Recently at our Farmers & Ranchers College program we had Michele Payn speak on the importance of advocating for agriculture. While it is frustrating that we need to advocate for just doing our jobs, it seems necessary to educate others about the agriculture industry. If it wasn’t for our farmers and ranchers, we would have a hungry world. Michele founded Cause Matters Corp. in 2001, which is a company designed to build connections around the food plate. Cause Matters Corp. focuses on addressing food myths, developing science communication, and connecting farm to food.
At the recent program she delivered in Fillmore County, she explained to participants the importance of connecting with consumers on a personal level rather than just spewing facts and statistics at people. When we are able to connect with others on a personal level, it allows us to share our stories with them and understand where they are coming from with their potential concerns. She has also extensively researched social media trends and encouraged participants to share their messages on social media, especially Instagram which is extremely popular with the younger generation. Engaging in dialogue is important to spread the message of agriculture.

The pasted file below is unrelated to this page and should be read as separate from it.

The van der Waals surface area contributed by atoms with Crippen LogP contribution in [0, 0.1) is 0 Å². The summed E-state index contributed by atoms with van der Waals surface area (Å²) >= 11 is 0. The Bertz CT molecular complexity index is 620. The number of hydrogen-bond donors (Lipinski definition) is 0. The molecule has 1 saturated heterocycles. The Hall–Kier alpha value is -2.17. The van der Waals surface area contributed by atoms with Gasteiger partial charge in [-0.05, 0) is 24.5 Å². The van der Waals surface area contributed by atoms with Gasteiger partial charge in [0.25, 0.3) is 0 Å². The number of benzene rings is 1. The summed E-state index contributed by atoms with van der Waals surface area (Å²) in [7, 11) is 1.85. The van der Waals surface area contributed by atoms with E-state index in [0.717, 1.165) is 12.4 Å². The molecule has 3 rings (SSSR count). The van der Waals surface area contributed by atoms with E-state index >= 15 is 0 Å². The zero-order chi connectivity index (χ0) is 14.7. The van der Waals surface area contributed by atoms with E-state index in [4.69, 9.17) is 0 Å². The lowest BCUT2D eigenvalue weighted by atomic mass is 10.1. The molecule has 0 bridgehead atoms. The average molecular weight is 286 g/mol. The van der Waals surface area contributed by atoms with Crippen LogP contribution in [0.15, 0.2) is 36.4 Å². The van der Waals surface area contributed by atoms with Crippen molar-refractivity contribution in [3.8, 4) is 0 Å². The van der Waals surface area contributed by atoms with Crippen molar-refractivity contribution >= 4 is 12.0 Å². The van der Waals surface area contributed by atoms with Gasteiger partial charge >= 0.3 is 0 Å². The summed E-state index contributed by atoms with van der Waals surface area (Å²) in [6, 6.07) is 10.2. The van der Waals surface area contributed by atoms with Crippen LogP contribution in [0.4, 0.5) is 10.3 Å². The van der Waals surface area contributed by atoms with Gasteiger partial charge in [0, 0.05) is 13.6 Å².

Michele’s book, Food Truths: From Farm to Table highlights 25 food truths to shop and eat without guilt. Some of them I’ve decided to highlight include:
- Hormones are in everything.
- Antibiotics have benefits.
- Animal welfare is an hourly concern on farms and ranches.
- Housing is used to protect animals – and your food – from nature.
- Organic farming is about production methods, not nutritional value.
- Food costs are a shared concern.
- Local is not always better for the environment.
- Chemicals are naturally in food and needed to protect it.
- Soil is a farm’s greatest asset.
- The media isn’t the best source of information about food.
- Food is an amazing science from farm to table.
I decided to share the food truths above due to the recent disasters we have in Nebraska. Those unfamiliar with the agriculture industry may not know that our farmers and ranchers care greatly for their animals and the loss of animals due to the floods and blizzards is sickening to them. Some gave up many evenings to help bring baby calves into the world only to see them taken away by powerful surges of water. Farmers and ranchers were already struggling with the low commodity prices and this will cause an additional burden making it difficult for some to survive. That being said, if you are in the agricultural industry or know about agriculture, share with others how hard our farmers and ranchers work and the good they do in feeding our hungry and growing population.